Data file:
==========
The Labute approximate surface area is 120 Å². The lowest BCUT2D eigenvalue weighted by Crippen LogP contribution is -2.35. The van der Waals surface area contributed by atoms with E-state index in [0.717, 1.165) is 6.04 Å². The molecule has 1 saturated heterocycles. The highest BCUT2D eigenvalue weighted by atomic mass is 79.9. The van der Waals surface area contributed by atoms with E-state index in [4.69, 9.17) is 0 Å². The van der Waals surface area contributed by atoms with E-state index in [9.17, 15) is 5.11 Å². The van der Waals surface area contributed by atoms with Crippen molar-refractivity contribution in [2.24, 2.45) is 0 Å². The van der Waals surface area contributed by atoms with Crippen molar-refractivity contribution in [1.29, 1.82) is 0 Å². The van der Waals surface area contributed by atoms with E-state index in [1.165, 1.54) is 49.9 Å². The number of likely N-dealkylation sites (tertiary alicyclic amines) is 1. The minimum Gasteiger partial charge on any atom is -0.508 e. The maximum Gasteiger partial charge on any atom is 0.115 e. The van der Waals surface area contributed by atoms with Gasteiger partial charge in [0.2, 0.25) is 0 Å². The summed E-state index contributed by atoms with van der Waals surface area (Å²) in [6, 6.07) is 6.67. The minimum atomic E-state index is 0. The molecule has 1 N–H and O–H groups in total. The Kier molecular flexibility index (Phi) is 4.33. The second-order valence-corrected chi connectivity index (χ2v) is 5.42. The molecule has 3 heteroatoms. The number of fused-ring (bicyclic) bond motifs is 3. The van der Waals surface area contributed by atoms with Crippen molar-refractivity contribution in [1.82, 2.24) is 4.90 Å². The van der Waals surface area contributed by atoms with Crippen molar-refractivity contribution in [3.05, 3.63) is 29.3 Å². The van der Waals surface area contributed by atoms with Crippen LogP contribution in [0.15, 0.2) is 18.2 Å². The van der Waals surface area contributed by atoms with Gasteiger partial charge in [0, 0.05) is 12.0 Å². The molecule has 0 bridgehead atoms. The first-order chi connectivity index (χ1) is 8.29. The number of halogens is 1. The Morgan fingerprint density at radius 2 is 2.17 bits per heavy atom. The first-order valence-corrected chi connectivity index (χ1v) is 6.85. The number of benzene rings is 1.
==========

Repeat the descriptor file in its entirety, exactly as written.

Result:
The Labute approximate surface area is 120 Å². The lowest BCUT2D eigenvalue weighted by Crippen LogP contribution is -2.35. The van der Waals surface area contributed by atoms with E-state index in [0.717, 1.165) is 6.04 Å². The molecule has 1 saturated heterocycles. The highest BCUT2D eigenvalue weighted by atomic mass is 79.9. The van der Waals surface area contributed by atoms with E-state index in [4.69, 9.17) is 0 Å². The van der Waals surface area contributed by atoms with E-state index in [9.17, 15) is 5.11 Å². The van der Waals surface area contributed by atoms with Crippen molar-refractivity contribution in [2.24, 2.45) is 0 Å². The van der Waals surface area contributed by atoms with Crippen molar-refractivity contribution in [1.29, 1.82) is 0 Å². The van der Waals surface area contributed by atoms with E-state index in [1.165, 1.54) is 49.9 Å². The number of likely N-dealkylation sites (tertiary alicyclic amines) is 1. The minimum Gasteiger partial charge on any atom is -0.508 e. The maximum Gasteiger partial charge on any atom is 0.115 e. The van der Waals surface area contributed by atoms with Gasteiger partial charge in [0.2, 0.25) is 0 Å². The summed E-state index contributed by atoms with van der Waals surface area (Å²) in [6, 6.07) is 6.67. The minimum atomic E-state index is 0. The molecule has 1 N–H and O–H groups in total. The Kier molecular flexibility index (Phi) is 4.33. The second-order valence-corrected chi connectivity index (χ2v) is 5.42. The molecule has 3 heteroatoms. The number of fused-ring (bicyclic) bond motifs is 3. The van der Waals surface area contributed by atoms with Crippen molar-refractivity contribution in [1.82, 2.24) is 4.90 Å². The van der Waals surface area contributed by atoms with Crippen molar-refractivity contribution in [3.05, 3.63) is 29.3 Å². The van der Waals surface area contributed by atoms with Crippen LogP contribution in [0.15, 0.2) is 18.2 Å². The van der Waals surface area contributed by atoms with Gasteiger partial charge in [0, 0.05) is 12.0 Å². The molecule has 0 bridgehead atoms. The first-order chi connectivity index (χ1) is 8.29. The number of halogens is 1. The Morgan fingerprint density at radius 2 is 2.17 bits per heavy atom. The first-order valence-corrected chi connectivity index (χ1v) is 6.85. The number of benzene rings is 1.